When Michael Wolff started shopping his biography of Rupert Murdoch, he opted to go with a “high six-figure” offer from Doubleday instead of taking the risk of having his previous publisher, Harper Collins, put out the book. (Mr. Murdoch’s News Corp. owns Harper Collins.)
But these days Mr. Wolff has emerged as something of a sympathizer—at least with Mr. Murdoch’s ambition to own The Wall Street Journal.
In The Times:
In a 3,600-word column in the September issue of Vanity Fair, Mr. Wolff parries the sky-is-falling op-eds about Mr. Murdoch’s deal for Dow Jones, calling the detractors “pantywaists.” He predicts for The Wall Street Journal “the loss of a few points of I.Q., a quickened pace, a higher sense of drama” and writes that it will be “less accurate, perhaps, but less tedious too.”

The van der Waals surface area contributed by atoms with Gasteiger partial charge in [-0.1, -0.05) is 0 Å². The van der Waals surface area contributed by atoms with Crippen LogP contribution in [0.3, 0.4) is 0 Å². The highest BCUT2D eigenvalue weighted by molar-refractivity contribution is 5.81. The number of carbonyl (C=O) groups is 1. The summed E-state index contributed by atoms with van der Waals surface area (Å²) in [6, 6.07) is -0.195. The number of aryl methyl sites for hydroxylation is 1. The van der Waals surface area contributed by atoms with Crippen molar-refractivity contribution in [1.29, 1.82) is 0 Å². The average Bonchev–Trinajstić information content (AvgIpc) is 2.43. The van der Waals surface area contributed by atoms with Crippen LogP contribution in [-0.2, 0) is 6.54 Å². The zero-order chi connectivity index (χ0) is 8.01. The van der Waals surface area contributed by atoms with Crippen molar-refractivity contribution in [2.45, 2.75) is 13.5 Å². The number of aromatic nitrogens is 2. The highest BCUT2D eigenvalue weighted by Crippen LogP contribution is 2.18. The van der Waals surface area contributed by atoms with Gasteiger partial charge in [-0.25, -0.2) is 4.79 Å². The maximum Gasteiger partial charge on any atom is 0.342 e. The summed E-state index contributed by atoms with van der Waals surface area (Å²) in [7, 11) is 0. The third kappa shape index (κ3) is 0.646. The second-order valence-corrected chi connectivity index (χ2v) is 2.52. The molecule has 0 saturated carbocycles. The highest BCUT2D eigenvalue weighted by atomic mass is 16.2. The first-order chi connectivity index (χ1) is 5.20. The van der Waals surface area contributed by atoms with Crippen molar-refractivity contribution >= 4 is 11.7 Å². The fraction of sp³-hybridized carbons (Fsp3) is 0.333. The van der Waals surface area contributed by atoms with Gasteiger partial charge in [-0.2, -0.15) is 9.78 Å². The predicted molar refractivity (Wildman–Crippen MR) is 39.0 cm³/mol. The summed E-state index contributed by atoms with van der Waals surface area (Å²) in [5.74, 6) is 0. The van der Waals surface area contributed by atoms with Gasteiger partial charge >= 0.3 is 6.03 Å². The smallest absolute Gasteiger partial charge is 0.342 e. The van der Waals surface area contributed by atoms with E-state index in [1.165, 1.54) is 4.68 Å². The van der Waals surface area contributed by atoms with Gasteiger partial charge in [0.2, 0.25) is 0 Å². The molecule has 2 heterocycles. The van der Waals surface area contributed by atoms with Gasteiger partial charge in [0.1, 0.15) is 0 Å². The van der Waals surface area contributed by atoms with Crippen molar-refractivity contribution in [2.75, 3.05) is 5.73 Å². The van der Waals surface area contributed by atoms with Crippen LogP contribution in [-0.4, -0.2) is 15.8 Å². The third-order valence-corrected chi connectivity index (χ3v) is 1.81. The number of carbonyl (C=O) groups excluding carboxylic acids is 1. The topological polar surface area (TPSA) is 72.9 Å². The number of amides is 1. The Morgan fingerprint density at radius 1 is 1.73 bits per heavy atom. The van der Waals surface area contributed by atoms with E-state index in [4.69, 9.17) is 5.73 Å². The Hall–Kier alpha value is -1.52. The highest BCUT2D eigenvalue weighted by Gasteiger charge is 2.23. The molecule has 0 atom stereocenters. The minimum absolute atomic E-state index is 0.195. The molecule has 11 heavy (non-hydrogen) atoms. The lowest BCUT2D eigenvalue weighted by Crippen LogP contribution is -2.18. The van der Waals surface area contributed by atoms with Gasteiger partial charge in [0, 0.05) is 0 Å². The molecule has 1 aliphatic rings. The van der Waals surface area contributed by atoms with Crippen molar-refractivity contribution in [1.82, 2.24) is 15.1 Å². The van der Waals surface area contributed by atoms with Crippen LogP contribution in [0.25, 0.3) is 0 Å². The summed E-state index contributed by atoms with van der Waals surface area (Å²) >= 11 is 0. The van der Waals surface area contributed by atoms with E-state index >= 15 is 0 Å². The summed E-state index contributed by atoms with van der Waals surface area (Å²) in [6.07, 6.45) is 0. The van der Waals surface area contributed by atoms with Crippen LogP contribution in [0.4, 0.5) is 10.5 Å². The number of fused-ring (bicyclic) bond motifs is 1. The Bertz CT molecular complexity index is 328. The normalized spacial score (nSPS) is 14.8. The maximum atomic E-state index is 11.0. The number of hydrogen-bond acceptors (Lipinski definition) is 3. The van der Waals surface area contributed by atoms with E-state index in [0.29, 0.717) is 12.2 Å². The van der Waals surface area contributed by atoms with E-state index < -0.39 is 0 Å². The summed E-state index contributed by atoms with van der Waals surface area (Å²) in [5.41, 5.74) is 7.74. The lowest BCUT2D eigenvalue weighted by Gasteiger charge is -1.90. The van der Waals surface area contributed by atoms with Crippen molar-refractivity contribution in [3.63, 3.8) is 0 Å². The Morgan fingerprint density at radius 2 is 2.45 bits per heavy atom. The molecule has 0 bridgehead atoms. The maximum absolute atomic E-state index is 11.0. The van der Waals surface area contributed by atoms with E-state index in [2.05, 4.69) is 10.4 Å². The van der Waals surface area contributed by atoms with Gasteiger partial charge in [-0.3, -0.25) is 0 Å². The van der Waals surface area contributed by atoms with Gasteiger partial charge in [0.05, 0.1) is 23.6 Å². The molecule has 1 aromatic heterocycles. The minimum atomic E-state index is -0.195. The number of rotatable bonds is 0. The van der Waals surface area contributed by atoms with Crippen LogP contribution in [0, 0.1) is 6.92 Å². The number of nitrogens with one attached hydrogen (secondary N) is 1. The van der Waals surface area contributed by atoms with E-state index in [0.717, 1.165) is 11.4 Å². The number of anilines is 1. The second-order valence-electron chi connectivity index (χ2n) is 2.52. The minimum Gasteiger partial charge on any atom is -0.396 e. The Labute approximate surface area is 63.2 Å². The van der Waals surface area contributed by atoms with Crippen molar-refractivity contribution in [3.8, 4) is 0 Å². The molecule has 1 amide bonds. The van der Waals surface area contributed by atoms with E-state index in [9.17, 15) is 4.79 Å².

Brent Cunningham, managing editor of the Columbia Journalism Review, wrote on its Web site Friday that Mr. Wolff’s “calculatedly counterintuitive take on Murdoch” in Vanity Fair “had ‘book proposal’ stamped all over it.”
Mr. Wolff tells The Times:
“What he relates to is not what you say about him, but what you say about his enemies,” Mr. Wolff said. “If you share the same enemies, you have something in common. And my feelings about the phony-baloney virtuousness of the journalistic community are similar to his feelings about that phony-baloney virtuousness.”